The standard post-surgery treatment plan for a GBM 4 does NOT include a sugar scrub, a pedicure, OR a massage. Instead, it involves an intensive 6 weeks of chemotherapy and radiation. I think the only ‘benefit’ of brain cancer is that the tricky blood brain barrier means chemo is taken 7 days a week in pill form rather than intravenously – with a drug that doesn’t cause you to lose your hair, usually. Radiation is 5 days a week and involves a mask and being attached to a table – and hair loss. Damn. There are weekly blood tests – what I call visits to the vampires. Regular appointments with my Radiation Oncologist, my neuro-oncologist, my neurosurgeon…all attended by nurses, residents, and medical students. At these visits, I’m weighed, examined, questioned, and tested for memory and motor controls.
4 weeks post surgery, I went for a ‘planning’ appointment for this treatment. This involved vampires, a CAT scan, physicists (no kidding), and being fitted for a mask. The mask is made out of this odd material that becomes pliable when warmed up, but hardens when it cools back down, so it can be used each day. The material reminded me of those meshy, styrofoam ‘jackets’ they put on Asian pears. I should mention here that I started this process with a slight case of claustrophobia. Multiple MRI’s, being fitted for a mask and then being attached at the head to a radiation table 5 days a week for 6 weeks is an extreme form of immersion therapy, but it works.
I found out quickly that while my neurosurgeon had an excellent bedside manner – my radiation oncologist did not. He is a lovely man and very good at his job, but either I’m not very funny or he lacks a certain sense of humor or an appreciation for bad Star Wars and Hobbit references. Yes, an ability to laugh at my ridiculous jokes is required for passing my bedside manner test.
Aside from being a very tedious process, I tolerated it all pretty well. I was tired, nauseous and gradually got more so. The treatment accumulates – particularly the radiation – resulting in more side effects – fatigue, headaches, hair loss….
1. At the beginning, I napped most days, but usually not much more than a cat nap. Toward the end, I was napping 3 times a day. Walking up the stairs was exhausting.
2. The thought of food was gross, the smell of food was gross, seeing food was gross – but I had certain things that tasted good so I could still manage to eat. Those things changed over the course of treatment. For instance, I hated a specific kind of ‘cheese’ at the beginning, but craved it starting somewhere in the middle of treatment. The funny thing about constant nausea is that I found myself thinking about food a lot.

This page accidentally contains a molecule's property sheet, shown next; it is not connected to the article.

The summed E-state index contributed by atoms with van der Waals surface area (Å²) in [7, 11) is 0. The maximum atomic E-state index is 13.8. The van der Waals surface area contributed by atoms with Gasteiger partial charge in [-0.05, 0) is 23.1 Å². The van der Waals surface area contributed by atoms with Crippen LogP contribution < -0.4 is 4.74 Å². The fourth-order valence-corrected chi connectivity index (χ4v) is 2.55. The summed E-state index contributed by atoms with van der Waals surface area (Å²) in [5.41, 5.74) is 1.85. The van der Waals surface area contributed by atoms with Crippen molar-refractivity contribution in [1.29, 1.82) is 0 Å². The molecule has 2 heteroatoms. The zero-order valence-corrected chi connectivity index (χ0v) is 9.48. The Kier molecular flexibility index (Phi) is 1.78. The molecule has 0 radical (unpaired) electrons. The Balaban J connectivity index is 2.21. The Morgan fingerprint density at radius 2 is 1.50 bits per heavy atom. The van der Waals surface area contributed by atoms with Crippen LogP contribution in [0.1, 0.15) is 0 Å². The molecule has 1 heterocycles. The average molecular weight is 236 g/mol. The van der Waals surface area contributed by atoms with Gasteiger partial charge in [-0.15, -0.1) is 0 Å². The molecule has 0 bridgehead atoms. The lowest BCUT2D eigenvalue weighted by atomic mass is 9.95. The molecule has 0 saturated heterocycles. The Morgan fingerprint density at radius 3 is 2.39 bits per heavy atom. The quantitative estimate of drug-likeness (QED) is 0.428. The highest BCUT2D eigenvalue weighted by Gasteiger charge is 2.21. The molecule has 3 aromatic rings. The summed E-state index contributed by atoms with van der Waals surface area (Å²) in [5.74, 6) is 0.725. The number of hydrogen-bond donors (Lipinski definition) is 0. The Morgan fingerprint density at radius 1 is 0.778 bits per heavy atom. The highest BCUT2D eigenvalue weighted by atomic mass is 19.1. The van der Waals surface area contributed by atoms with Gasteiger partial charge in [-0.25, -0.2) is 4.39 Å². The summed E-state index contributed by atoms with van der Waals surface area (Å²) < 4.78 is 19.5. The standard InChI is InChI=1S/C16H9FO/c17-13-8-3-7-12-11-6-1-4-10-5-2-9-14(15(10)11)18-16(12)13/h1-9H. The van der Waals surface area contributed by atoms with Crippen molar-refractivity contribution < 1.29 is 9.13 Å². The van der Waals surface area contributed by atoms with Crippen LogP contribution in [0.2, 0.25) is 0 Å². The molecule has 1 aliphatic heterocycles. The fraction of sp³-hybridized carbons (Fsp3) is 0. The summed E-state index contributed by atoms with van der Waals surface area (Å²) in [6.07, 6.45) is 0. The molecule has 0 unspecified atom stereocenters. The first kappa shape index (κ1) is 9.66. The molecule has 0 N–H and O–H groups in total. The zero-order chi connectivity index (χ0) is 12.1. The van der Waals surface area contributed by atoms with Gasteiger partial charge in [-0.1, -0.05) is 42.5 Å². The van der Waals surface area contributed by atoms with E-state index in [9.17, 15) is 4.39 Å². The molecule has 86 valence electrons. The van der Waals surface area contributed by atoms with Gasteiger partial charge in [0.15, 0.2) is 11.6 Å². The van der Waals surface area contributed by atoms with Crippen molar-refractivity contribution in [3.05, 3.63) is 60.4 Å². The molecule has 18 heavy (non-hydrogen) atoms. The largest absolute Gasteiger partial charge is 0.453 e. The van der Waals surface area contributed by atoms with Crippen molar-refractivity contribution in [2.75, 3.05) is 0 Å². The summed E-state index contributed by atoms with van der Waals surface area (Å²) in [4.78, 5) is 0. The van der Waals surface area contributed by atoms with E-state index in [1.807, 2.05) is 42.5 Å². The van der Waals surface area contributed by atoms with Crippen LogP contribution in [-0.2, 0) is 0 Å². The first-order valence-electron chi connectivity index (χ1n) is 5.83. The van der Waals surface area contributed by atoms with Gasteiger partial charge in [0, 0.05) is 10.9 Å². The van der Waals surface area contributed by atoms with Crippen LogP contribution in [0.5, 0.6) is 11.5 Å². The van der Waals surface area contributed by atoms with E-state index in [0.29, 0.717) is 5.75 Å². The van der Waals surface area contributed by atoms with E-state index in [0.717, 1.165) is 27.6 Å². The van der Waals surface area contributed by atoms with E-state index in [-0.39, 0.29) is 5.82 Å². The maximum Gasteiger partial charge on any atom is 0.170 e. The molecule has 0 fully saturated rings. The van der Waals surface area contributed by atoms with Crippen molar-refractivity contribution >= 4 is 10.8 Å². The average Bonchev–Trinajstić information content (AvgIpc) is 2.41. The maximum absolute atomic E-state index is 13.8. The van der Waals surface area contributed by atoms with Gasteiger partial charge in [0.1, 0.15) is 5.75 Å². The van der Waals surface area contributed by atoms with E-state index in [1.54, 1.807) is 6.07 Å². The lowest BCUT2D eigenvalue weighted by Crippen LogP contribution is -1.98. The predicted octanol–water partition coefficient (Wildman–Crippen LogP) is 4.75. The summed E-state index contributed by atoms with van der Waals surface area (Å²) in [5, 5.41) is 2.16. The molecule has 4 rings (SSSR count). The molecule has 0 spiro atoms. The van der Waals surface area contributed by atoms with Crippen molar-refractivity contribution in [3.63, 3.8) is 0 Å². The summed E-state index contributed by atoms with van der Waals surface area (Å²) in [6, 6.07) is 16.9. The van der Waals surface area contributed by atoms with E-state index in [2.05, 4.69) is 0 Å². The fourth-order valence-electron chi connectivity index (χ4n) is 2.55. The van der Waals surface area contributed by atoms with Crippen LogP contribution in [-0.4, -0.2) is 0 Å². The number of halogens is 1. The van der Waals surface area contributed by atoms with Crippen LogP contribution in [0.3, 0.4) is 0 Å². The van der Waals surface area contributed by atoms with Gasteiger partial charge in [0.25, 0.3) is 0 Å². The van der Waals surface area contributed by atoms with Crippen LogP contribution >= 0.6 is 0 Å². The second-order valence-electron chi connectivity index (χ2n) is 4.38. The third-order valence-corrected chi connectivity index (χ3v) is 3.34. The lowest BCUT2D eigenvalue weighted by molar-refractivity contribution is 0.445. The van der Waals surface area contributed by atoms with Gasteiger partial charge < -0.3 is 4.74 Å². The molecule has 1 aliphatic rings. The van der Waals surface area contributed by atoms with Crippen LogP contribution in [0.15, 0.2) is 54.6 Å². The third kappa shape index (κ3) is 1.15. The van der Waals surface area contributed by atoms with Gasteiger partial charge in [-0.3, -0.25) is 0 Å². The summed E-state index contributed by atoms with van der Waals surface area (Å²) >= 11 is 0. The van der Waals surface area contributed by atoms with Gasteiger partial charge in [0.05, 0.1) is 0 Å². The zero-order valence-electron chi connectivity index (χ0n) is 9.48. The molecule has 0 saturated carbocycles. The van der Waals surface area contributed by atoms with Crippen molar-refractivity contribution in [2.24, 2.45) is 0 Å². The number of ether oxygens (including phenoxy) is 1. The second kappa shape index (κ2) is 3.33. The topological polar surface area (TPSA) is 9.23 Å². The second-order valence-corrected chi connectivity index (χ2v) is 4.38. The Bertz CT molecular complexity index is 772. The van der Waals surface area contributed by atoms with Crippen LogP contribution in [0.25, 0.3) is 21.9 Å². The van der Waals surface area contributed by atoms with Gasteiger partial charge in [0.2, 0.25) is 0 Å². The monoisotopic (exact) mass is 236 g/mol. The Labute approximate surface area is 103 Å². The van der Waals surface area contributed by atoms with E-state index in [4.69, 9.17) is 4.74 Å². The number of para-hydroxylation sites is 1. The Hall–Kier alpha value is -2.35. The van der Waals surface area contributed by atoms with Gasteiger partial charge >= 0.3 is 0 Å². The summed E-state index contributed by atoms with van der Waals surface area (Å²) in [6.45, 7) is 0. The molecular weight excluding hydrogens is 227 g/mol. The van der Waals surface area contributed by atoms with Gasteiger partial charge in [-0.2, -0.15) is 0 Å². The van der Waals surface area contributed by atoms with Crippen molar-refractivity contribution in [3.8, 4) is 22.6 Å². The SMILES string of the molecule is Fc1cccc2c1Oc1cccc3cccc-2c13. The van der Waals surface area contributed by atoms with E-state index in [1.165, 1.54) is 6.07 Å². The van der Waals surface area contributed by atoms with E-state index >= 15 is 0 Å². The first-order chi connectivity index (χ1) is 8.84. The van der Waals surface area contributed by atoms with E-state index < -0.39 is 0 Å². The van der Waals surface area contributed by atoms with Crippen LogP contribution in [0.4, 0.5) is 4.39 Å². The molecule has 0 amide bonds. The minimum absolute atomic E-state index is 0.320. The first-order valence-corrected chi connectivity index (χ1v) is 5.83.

3. The thirst was insane. I was ALWAYS thirsty and water did nothing to quench it. I started adding Vitamin Water Zero to my water bottle and it did the trick. Who knew? Every one is different, but this is one piece of advice I’d share with anyone going through radiation because unquenchable thirst is very frustrating and I would never have thought that just a little something slightly fruity would make such a big difference.
4. Radiation will likely cause hair loss. I ended up with what I call a ‘reverse monk’ – imagine a friar with his ring of hair around his head at ear level – THAT is where I went bald. Sometimes people don’t lose hair until after treatment is over. I was a ‘3 weeker’. When you know it’s coming, it’s easier, but it still freaked me out a bit and hats became a wardrobe staple. There are stories about people not growing hair back or it coming back a different texture or color. When you only lose PART of your hair, this possibility can create all kinds of anxiety. Turns out it’s coming back the same color, same texture and I only have one spot where I’m still bald.
5. Radiation can cause swelling in your brain. Which will give you headaches. Which requires you go back on the steroids you took post surgery. These steroids will make you irritable and ravenous. I ate…a lot. No seriously, a lot…and constantly.
6. Chemo will mess with your blood levels – it’s inevitable. The thing that they watch are your platelets. The platelets are essential for clotting. The lower your platelets are, the greater the risk of bleeding to death from a paper cut. OK, so that’s a bit of an exaggeration. I started out with a low(ish) platelet count, so I asked every nurse and doctor I met, ‘what can I do to raise my platelets?’, ‘I’m vegan, so is there something I can eat to reduce my risks?’ EVERY one of them said there was nothing I could do – ‘chemo will lower them, it happens.’ (More on this topic later) Some people live full and active lives with low platelet counts – but if mine went below 60, I was going to have to stop chemo. That happened in my last week – so not REALLY a big deal in the overall plan, but I felt like I was missing out on the opportunity to hit the cancer full throttle. What surprised me is how many people congratulated me when I mentioned that I had to stop chemo. It made me angry that they didn’t ask what it meant, why I had to stop, how I felt about it – but just jumped to an assumption that….well, I’m not sure what the assumption was…but I didn’t like it.
It was an experience. Not a day-at-the-spa kind of experience. It could have been worse based on stories I’ve heard or read. But radiation is something I’d rather not do again, if possible. Chemo, however, I’m stuck with. But now it’s 5 days each month at double the dose I took daily for those 6 weeks. Everyone asks, ‘how long will you have to do that?’ Each time, I answer ‘as long as it keeps working, for the rest of my life’ – however long that is.